MLM vs CDM Comparison - Part Two

Typical Multi-Level-Marketing
Consumer Direct Marketing
MLMs usually charge several times what the product is actually worth, such as $40 for a product that you would pay less than $5 for at the store. The products are competitively priced with grocery store brands on a per-use basis, even through they are usually substantially higher quality than those brands

MLM distributors usually tout big checks to entice others to get involved.  Rarely will a multilevel marketing company reveal what its distributors actually make.  Most multilevel marketing companies will also never reveal their actual sales. A good company publishes how much all the marketing members make at which status, complete with the high, the low, and the average in each status.  Such a policy would easily expose most MLM companies.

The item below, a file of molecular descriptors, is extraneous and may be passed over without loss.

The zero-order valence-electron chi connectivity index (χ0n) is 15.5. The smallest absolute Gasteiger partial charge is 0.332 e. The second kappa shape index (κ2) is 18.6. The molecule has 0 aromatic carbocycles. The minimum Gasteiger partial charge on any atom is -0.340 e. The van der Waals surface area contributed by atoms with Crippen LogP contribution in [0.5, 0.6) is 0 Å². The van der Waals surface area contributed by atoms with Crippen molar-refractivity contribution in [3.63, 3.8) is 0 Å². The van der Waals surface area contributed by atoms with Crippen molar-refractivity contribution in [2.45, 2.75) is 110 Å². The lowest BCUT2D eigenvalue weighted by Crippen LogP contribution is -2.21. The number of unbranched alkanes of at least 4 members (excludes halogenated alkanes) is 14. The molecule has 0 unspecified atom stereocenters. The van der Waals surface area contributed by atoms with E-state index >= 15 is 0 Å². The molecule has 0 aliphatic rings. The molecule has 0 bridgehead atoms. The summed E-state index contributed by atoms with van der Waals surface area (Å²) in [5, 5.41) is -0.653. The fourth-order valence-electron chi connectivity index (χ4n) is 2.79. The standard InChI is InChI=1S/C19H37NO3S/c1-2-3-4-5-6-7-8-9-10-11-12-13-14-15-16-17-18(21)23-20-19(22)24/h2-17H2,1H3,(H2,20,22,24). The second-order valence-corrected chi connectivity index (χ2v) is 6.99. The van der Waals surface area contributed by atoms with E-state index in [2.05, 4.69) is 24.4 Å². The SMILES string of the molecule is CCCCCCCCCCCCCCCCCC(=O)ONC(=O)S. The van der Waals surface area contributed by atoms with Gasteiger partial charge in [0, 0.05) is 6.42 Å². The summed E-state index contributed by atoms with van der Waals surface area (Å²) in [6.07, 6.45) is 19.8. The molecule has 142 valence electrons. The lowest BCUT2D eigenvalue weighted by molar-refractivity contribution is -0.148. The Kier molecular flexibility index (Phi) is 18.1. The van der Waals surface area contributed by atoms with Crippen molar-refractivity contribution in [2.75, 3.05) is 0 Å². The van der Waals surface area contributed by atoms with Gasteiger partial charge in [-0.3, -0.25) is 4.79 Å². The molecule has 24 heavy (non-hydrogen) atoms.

MLMs almost always tout a "ground floor opportunity" to potential business builders, implying major advantages if you hurry and get in on the "ground floor". Rather than deteriorating over time, a viable business opportunity gets better every year.  As products improve through more scientific discoveries each year, it gets easier and easier to outdistance the competition.  As sales aids improve and the company's reputation grows, it gets easier to build a substantial business faster than those who joined the year before.

MLMs often operate a "volume line" that a distributor can use to call the company before midnight on the last day of the month to determine how close the distributor is to reaching a particular "volume" qualification.
The distributor can then purchase the difference to qualify for specific bonuses or discounts. This incentivizes a distributor to make an even greater "investment" in inventory.
A good company has no volume lines. Customers buy only what they need each month. There is absolutely no incentive and no requirement to make large purchases at the end of the month to qualify for some volume level.